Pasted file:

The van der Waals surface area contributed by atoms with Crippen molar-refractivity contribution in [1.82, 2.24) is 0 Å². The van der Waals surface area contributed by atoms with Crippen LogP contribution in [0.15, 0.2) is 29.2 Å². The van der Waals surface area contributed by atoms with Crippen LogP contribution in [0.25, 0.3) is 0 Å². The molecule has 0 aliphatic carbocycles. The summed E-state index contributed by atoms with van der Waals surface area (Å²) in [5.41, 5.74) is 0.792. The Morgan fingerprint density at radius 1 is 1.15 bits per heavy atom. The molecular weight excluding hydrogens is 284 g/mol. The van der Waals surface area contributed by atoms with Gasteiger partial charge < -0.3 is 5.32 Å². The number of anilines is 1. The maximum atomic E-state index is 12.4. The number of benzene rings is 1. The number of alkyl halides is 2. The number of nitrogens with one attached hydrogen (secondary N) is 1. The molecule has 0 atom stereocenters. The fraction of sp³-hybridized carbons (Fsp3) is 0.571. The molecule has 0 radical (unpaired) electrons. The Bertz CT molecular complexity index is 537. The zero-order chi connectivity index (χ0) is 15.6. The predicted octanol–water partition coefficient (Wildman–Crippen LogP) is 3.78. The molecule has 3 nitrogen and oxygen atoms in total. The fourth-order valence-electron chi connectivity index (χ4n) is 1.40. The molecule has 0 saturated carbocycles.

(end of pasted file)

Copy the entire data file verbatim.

The van der Waals surface area contributed by atoms with Crippen molar-refractivity contribution in [1.82, 2.24) is 0 Å². The van der Waals surface area contributed by atoms with Crippen LogP contribution in [0.15, 0.2) is 29.2 Å². The van der Waals surface area contributed by atoms with Crippen LogP contribution in [0.25, 0.3) is 0 Å². The molecule has 0 aliphatic carbocycles. The summed E-state index contributed by atoms with van der Waals surface area (Å²) in [5.41, 5.74) is 0.792. The Morgan fingerprint density at radius 1 is 1.15 bits per heavy atom. The molecular weight excluding hydrogens is 284 g/mol. The van der Waals surface area contributed by atoms with Gasteiger partial charge < -0.3 is 5.32 Å². The number of anilines is 1. The maximum atomic E-state index is 12.4. The number of benzene rings is 1. The number of alkyl halides is 2. The number of nitrogens with one attached hydrogen (secondary N) is 1. The molecule has 0 atom stereocenters. The fraction of sp³-hybridized carbons (Fsp3) is 0.571. The molecule has 0 radical (unpaired) electrons. The Bertz CT molecular complexity index is 537. The zero-order chi connectivity index (χ0) is 15.6. The predicted octanol–water partition coefficient (Wildman–Crippen LogP) is 3.78. The molecule has 3 nitrogen and oxygen atoms in total. The fourth-order valence-electron chi connectivity index (χ4n) is 1.40. The molecule has 0 saturated carbocycles.